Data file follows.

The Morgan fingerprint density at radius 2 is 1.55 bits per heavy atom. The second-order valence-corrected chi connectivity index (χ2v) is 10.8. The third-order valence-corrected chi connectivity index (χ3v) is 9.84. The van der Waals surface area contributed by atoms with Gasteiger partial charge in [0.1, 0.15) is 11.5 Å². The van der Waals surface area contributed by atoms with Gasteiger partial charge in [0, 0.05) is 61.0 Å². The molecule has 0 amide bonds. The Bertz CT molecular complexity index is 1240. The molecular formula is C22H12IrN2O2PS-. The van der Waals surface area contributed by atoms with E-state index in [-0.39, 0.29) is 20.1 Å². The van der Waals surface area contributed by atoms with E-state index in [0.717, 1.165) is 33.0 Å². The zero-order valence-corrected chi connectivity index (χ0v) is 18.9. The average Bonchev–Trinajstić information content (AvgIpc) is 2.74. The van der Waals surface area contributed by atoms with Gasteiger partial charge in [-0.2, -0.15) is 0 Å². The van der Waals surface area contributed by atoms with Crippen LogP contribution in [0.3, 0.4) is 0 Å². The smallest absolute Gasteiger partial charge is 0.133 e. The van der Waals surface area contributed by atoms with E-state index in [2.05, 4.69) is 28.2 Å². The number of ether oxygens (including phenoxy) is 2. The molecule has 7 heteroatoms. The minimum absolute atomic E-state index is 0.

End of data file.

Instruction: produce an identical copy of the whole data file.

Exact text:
The Morgan fingerprint density at radius 2 is 1.55 bits per heavy atom. The second-order valence-corrected chi connectivity index (χ2v) is 10.8. The third-order valence-corrected chi connectivity index (χ3v) is 9.84. The van der Waals surface area contributed by atoms with Gasteiger partial charge in [0.1, 0.15) is 11.5 Å². The van der Waals surface area contributed by atoms with Gasteiger partial charge in [0, 0.05) is 61.0 Å². The molecule has 0 amide bonds. The Bertz CT molecular complexity index is 1240. The molecular formula is C22H12IrN2O2PS-. The van der Waals surface area contributed by atoms with E-state index in [-0.39, 0.29) is 20.1 Å². The van der Waals surface area contributed by atoms with E-state index in [0.717, 1.165) is 33.0 Å². The zero-order valence-corrected chi connectivity index (χ0v) is 18.9. The average Bonchev–Trinajstić information content (AvgIpc) is 2.74. The van der Waals surface area contributed by atoms with Gasteiger partial charge in [-0.2, -0.15) is 0 Å². The van der Waals surface area contributed by atoms with Crippen LogP contribution in [0.3, 0.4) is 0 Å². The smallest absolute Gasteiger partial charge is 0.133 e. The van der Waals surface area contributed by atoms with E-state index in [2.05, 4.69) is 28.2 Å². The number of ether oxygens (including phenoxy) is 2. The molecule has 7 heteroatoms. The minimum absolute atomic E-state index is 0.